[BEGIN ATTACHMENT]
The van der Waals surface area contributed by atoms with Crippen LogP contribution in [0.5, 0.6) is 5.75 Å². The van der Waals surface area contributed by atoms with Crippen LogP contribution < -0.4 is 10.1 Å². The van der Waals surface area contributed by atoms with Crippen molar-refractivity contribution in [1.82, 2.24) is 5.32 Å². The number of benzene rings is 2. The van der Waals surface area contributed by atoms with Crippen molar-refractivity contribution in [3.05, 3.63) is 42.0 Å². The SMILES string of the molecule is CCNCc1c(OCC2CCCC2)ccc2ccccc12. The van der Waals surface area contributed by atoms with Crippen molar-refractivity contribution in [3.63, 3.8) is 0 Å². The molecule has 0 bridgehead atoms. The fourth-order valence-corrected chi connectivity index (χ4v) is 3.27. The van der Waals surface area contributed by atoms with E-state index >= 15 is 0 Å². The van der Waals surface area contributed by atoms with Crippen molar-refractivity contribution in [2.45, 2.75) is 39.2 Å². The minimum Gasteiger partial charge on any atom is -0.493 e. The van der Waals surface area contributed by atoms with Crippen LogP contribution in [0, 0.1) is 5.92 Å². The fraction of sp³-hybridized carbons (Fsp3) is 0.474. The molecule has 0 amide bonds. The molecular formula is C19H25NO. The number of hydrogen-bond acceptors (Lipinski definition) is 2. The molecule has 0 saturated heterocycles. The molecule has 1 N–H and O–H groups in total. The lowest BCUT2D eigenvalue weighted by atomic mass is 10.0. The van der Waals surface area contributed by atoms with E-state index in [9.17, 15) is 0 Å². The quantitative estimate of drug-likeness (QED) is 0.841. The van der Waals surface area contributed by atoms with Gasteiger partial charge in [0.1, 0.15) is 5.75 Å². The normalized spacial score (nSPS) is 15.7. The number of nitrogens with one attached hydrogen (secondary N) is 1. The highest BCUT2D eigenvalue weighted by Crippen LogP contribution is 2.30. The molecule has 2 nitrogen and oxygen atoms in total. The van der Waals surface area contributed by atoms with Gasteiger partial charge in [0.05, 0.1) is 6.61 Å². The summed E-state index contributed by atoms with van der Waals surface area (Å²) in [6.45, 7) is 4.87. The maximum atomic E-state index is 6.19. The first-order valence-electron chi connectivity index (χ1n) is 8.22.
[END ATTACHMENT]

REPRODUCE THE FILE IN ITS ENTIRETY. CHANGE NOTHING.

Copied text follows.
The van der Waals surface area contributed by atoms with Crippen LogP contribution in [0.5, 0.6) is 5.75 Å². The van der Waals surface area contributed by atoms with Crippen LogP contribution < -0.4 is 10.1 Å². The van der Waals surface area contributed by atoms with Crippen molar-refractivity contribution in [1.82, 2.24) is 5.32 Å². The number of benzene rings is 2. The van der Waals surface area contributed by atoms with Crippen molar-refractivity contribution in [3.05, 3.63) is 42.0 Å². The SMILES string of the molecule is CCNCc1c(OCC2CCCC2)ccc2ccccc12. The van der Waals surface area contributed by atoms with Crippen molar-refractivity contribution in [3.63, 3.8) is 0 Å². The molecule has 0 bridgehead atoms. The fourth-order valence-corrected chi connectivity index (χ4v) is 3.27. The van der Waals surface area contributed by atoms with E-state index >= 15 is 0 Å². The van der Waals surface area contributed by atoms with Crippen molar-refractivity contribution in [2.45, 2.75) is 39.2 Å². The minimum Gasteiger partial charge on any atom is -0.493 e. The van der Waals surface area contributed by atoms with Crippen LogP contribution in [0, 0.1) is 5.92 Å². The fraction of sp³-hybridized carbons (Fsp3) is 0.474. The molecule has 0 amide bonds. The molecular formula is C19H25NO. The number of hydrogen-bond acceptors (Lipinski definition) is 2. The molecule has 0 saturated heterocycles. The molecule has 1 N–H and O–H groups in total. The lowest BCUT2D eigenvalue weighted by atomic mass is 10.0. The van der Waals surface area contributed by atoms with E-state index in [9.17, 15) is 0 Å². The quantitative estimate of drug-likeness (QED) is 0.841. The van der Waals surface area contributed by atoms with Gasteiger partial charge in [0.1, 0.15) is 5.75 Å². The normalized spacial score (nSPS) is 15.7. The number of nitrogens with one attached hydrogen (secondary N) is 1. The highest BCUT2D eigenvalue weighted by Crippen LogP contribution is 2.30. The molecule has 2 nitrogen and oxygen atoms in total. The van der Waals surface area contributed by atoms with Gasteiger partial charge in [0.05, 0.1) is 6.61 Å². The summed E-state index contributed by atoms with van der Waals surface area (Å²) in [6.45, 7) is 4.87. The maximum atomic E-state index is 6.19. The first-order valence-electron chi connectivity index (χ1n) is 8.22.